Out Of The Dark: One Gay Latino Couple’s Battle Through One Of The Worst Immigration Eras

DOMA’s end means tens of thousands of same-sex binational couples can finally apply for green cards. For Pablo García Gámez and Santiago Ortiz, who have feared deportation would separate them for two decades, this news is welcome, but it’s a reminder of how much they’ve sacrificed to stay together.

Ortiz (left) and García at their home in Elmhurst, Queens. Photograph by Marin Watts

In May, the Repertorio Español on Manhattan’s Upper East Side hosted a reading of Pablo García Gámez’s play Oscuro, de Noche. Set in Caracas, Venezuela, the play chronicles the circumstances surrounding the death of Kenny, a young man gunned down while riding his motorcycle. I’m seated next to García’s husband, Santiago Ortiz. Before the lights come down, 52-year-old García walks over from his director’s box to greet us. He’s in a long-sleeved black button-up shirt and jeans and wears wire-rimmed glasses, his graying light-brown hair neatly trimmed. Ortiz, 58 years old, tall, barrel-chested, and wearing a yellow collared shirt, looks longingly at García. As Ortiz watches him walk away he sighs, “Ay, mi papi.”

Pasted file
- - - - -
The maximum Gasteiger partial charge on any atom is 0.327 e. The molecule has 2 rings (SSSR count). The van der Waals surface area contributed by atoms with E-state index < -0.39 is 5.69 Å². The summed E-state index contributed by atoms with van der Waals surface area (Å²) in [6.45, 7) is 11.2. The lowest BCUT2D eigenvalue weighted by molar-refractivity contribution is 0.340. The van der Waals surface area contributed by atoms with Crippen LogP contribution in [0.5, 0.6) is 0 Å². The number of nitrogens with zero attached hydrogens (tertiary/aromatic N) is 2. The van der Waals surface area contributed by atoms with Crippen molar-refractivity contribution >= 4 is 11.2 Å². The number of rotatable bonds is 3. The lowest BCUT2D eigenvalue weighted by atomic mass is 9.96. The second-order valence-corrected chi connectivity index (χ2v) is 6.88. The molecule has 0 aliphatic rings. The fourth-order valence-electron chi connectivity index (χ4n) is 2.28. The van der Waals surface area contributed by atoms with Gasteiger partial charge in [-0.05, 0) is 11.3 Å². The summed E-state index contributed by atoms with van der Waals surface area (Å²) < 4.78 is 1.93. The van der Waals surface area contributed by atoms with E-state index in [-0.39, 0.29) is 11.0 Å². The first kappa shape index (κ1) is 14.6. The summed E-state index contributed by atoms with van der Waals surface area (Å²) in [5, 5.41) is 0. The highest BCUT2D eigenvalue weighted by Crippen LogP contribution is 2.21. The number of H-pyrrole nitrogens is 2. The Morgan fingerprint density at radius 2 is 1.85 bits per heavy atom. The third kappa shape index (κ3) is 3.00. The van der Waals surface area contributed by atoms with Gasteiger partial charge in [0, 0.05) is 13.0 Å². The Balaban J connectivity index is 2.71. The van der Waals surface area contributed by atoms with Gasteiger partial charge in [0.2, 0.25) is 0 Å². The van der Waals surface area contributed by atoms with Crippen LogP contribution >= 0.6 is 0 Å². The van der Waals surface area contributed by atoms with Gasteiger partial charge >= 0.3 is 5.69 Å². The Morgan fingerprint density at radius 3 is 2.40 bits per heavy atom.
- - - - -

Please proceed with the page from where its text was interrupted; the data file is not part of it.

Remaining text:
García welcomes the audience of 100 or so people, beaming with pride. An hour or so later, the misty-eyed crowd gives a standing ovation. The performances are gripping and transport you to a fateful night, exploring complex themes of police corruption, journalistic integrity, love, family, and things that happen under the cover of darkness. In the subsequent Q&A, García tells the audience the play is based on the true story of a young man in Puerto Rico.

But that isn’t exactly true. The story is based on a real young man — Kenny, García’s nephew — but he lived in Venezuela, and García never met him. For the last 20 years, in fact, he’s been unable to leave the United States due to his immigration status. Oscuro, de Noche, “dark, at night,” has been García’s reality for more than two decades. The play seems to be his attempt to recreate an experience he could not be a part of, the actors portraying emotions he can only guess at because he’s been away for so long.

García and Ortiz celebrated when the U.S. Supreme Court struck down the Defense of Marriage Act on June 26. After living in the U.S. for 20 years, García did not have a green card and had no means of legal employment; and despite their legal marriage in Connecticut, the couple had lived in constant fear of Pablo being deported to his native Venezuela. Like tens of thousands of same-sex binational couples across the country, they saw the court’s decision as the answer to their prayers for equality with heterosexual immigrant couples.

García didn’t jump a fence to enter the U.S. He didn’t come here looking for a better job or fleeing political persecution. Like many other immigrants to the U.S., gay and heterosexual alike, he fell in love and has risked family and career in order to remain in the U.S. with Ortiz, forced to choose between his love and his life. And even now, their struggle continues.

The couple at Niagra Falls in 1993. Photograph courtesy of Pablo García Gámez and Santiago Ortiz.